The fact that all the retinal tumours remained stable and no new tumours appeared during the follow-up period, without any other treatment but propranolol suggests that propranolol is a promising therapeutic drug for retinal haemangioblastomas, and perhaps for other ocular pathologies with retinal exudation and high VEGF levels (as macular degeneration). It would be convenient to explore the use of higher dosages (i.e., closer to 3 mg/kg body weight/day).

The results of the clinical trial, together with the previous publication in OJRD [35] led to the orphan drug designation of propranolol by EMA to treat von Hippel Lindau disease EU/3/17/1841.

The evolution of VEGF and miRNA 210 in all the patients throughout the study, which paralleled the inactivity of the retinal disease, suggest that they may be useful as biomarkers of VHL disease activity. To the best of our knowledge, these are the first biomarkers described in the literature to monitor the VHL disease activity.

Abbreviations

CNS: 

Central nervous system

FBS: 

Foetal bovine serum

FGF: 

Fibroblast growth factor

HIF: 

Hypoxia inducible factor

HRE: 

Hypoxia responsive element

IH: 

Infantile hemangioma

MMP: 

Matrix metalloproteinases

PBLs: 

Peripheral blood leukocytes

pVHL: 

Von Hippel Lindau protein

RPMI: 

Roswell Park Memorial Institute

RT-PCR: 

Reverse transcription polymerase chain reaction

SDS-PAGE: 

Sodium dodecyl sulfatepolyacrylamide gel electrophoresis

SOX-2 or SRY-box 2: 

Sex-determining region Y-box

VEGF: 

Vascular endothelial growth factor

VHL: 

Von Hippel-Lindau

Declarations

Acknowledgements

We are grateful to the patients who participated in our research and to the Health Service of Castilla-La Mancha (SESCAM) for supporting the performance of the clinical trial at the Virgen de la Salud Hospital (Toledo). Special thanks to Mercedes Mota Pérez, who provided advice in the preparation of the protocol.

Funding

This work was supported by grants SAF2011–23475 and SAF2014–52374-R from Ministerio de Economía y Competitividad, from Alianza VHL Spain, Fundación Iberdrola, Bodegas Protos and Fundación Port Aventura. Virginia Albiñana was supported by Alianza VHL Spain.

Availability of data and materials

All data generated or analysed during this study are included in this published article.

Authors’ contributions

KV prepared the clinical trial protocol. RMJ and IS carried out the ophthalmological evaluations. LR performed the cardiology evaluations and established the dosages. VA carried out the majority of the experimental work, assisted by Lucia R, especially in miR210 determination. KV and LMB wrote the manuscript. LMB directed and coordinated the in vitro experiments, and the design and experimental approach strategies. All authors read and approved the final manuscript.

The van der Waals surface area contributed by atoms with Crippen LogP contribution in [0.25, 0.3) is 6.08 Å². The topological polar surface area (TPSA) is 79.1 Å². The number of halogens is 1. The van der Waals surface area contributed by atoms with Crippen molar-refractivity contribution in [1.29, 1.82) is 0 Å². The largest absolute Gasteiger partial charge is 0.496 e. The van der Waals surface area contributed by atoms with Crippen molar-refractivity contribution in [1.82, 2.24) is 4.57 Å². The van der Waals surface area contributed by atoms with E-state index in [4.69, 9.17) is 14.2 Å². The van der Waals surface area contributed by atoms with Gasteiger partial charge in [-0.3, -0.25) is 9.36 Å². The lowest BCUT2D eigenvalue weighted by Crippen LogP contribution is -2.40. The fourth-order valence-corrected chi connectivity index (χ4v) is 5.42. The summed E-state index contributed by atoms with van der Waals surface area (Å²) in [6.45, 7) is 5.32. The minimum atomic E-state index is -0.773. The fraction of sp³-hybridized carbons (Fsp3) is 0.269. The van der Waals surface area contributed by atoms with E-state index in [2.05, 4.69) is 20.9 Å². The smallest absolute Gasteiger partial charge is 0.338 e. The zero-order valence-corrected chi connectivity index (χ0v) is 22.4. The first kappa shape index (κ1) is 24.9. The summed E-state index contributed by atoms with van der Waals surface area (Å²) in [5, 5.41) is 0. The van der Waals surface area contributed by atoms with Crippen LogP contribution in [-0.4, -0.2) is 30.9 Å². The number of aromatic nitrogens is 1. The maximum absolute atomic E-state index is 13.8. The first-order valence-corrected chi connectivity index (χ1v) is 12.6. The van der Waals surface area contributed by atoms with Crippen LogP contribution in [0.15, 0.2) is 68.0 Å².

Competing interests

The authors declare that they have no competing interests.

Consent for publication

Not applicable.

Ethics approval and consent to participate

The protocol and informed consent form were reviewed and approved by the Ethics Committee of the Complejo Hospitalario de Toledo. Written informed consent was obtained from all the patients.

Publisher’s Note

Springer Nature remains neutral with regard to jurisdictional claims in published maps and institutional affiliations.

Role of the funder/sponsor

The Alianza VHL informed the families about the trial for the recruitment of patients, performed the administrative procedures for authorization and monitoring, and financed the travel expenses of the patients for the visits.

Open AccessThis article is distributed under the terms of the Creative Commons Attribution 4.0 International License (http://creativecommons.org/licenses/by/4.0/), which permits unrestricted use, distribution, and reproduction in any medium, provided you give appropriate credit to the original author(s) and the source, provide a link to the Creative Commons license, and indicate if changes were made. The Creative Commons Public Domain Dedication waiver (http://creativecommons.org/publicdomain/zero/1.0/) applies to the data made available in this article, unless otherwise stated.

Authors’ Affiliations

(1)
Centro de Investigaciones Biológicas, CSIC
(2)
Hospital Virgen de la Salud (SESCAM)
(3)
SSCC - Servicio de Salud de Castilla-La Mancha (SESCAM)
(4)
Centro de Investigación Biomédica en Red de Enfermedades Raras (CIBERER)

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Copyright

© The Author(s). 2017